I do take the surveys with a grain of salt. Some students write all "4" (highest score) and some complain that everything was too hard. But I do get a lot of great feedback and ideas. Some times I am surprised by the level of sophistication that I my students have and how insightful they are about their classes. (I've also used this model with pre-service teachers).

After I've read through all of the surveys and taken notes, I sit and think about the whole year. I try to be critical of things so that I can really evaluate how things went. I am going to implement some of the things I've come up with and some of the things my students noted, but I am also going to keep my lessons flexible so that I can modify them once I've met my students next year and see what they are like and what they need. I believe in constantly assessing how I am doing as an educator and how well my students are learning and changing and modifying things as needed throughout the year. The end of the year and summer are great times to come up with lots of different ideas so that I have a collection of ideas to use next year.

This year I've been using the classroom blogs and Google Forms to get more feedback from the students throughout the year. I also use a Google Form instead of paper for the final class evaluation, and student information forms. 

As I write this, I keep having thoughts about issues I've had and how to change them next year. I'm also thinking about the type of teacher I am and what I can do to improve my attitude and persona to make me better. I think one of the things I'm going to do this summer is to actually relax a bit instead of working to much to recharge myself. I will be attending a few conferences and will keep active with my PLN (Personal Learning Network) to share ideas, thoughts, and resources. I want to come back to school next year enthusiastic, motivated, and ready to have some fun while educating.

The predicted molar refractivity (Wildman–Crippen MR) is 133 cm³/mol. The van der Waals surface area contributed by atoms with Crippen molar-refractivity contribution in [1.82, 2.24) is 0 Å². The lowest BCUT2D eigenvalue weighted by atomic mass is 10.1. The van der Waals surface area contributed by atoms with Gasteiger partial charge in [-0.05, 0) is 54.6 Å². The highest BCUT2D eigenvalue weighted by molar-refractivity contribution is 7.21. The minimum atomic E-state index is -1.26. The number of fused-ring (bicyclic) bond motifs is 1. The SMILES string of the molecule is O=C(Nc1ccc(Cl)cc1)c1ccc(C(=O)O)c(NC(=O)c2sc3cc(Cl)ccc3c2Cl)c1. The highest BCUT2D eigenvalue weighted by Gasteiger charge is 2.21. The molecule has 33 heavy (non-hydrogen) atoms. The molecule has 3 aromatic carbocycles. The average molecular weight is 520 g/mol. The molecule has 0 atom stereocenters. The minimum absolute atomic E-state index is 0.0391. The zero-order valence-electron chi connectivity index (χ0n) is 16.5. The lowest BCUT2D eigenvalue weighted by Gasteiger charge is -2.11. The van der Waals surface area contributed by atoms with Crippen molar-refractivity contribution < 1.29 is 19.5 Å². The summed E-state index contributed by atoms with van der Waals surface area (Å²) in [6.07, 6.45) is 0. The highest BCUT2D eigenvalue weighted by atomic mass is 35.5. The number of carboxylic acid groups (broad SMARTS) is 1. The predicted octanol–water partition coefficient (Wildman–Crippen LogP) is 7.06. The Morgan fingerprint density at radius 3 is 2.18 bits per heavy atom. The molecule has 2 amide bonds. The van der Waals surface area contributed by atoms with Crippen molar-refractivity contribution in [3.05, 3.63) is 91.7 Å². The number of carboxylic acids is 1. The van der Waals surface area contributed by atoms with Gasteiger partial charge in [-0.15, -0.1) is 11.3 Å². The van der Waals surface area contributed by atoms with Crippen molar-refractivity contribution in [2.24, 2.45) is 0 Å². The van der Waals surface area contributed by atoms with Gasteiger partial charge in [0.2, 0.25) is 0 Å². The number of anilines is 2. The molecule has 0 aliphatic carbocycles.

So, let's hear from you:

What do you do in your classroom at the end of the year to keep students focused and engaged?

How do you evaluate teaching and learning in your classroom? 

What do you do at the end of the year and summer to prep for the next year?


Rockets - a great project for the end of the year for any class

Google Sells SketchUp 3D modeling software - promises free educational version to continue


Google has just announced that is has sold SketchUp, it's popular 3D modeling software, to Trimble, a mapping, surveying and navigation equipment company. Google had purchased SketchUp in 2006. Many schools use SketchUp in their classes, having students design everything from floor plans, to buildings to project drawings and more.

Google is moving towards a "leaner, more focused company" and has been shutting down some services and moving functions into other services or just shutting it down completely. Picasa was recently shut down, having much of its feature set moved to Google+.

As far as Educators using Sketchup, it looks like there will still be a free version of SketchUp available. According to Google:
If you’re one of the many, many people who use SketchUp for something else—from education to woodworking, geo-modeling to movie-making—rest assured that there will be a SketchUp for you, too. Our mission has always been to make 3D modeling tools that anyone can use. The free version of SketchUp is an important part of our world as well, and that isn’t changing in the least.

SketchUp was popular, with over 30 million activations in the last year along. Trimble is going to continue developing and improving it. Trimble has stated that "Trimble will also partner with Google on running and developing SketchUp's 3D Warehouse, an online repository where users can find, share, store and collaborate on 3D models."

As of this writing, I was still able to download and install the educational version (K12) of SketchUp.

This is an incredible tool for students and educators to use and I really hope Trimble and/or Google keeps the free educational version going for a long time.

Sources: TechCrunch and the Official Google SketchUp Blog


SketchUp for Education Site

Google Resources for Education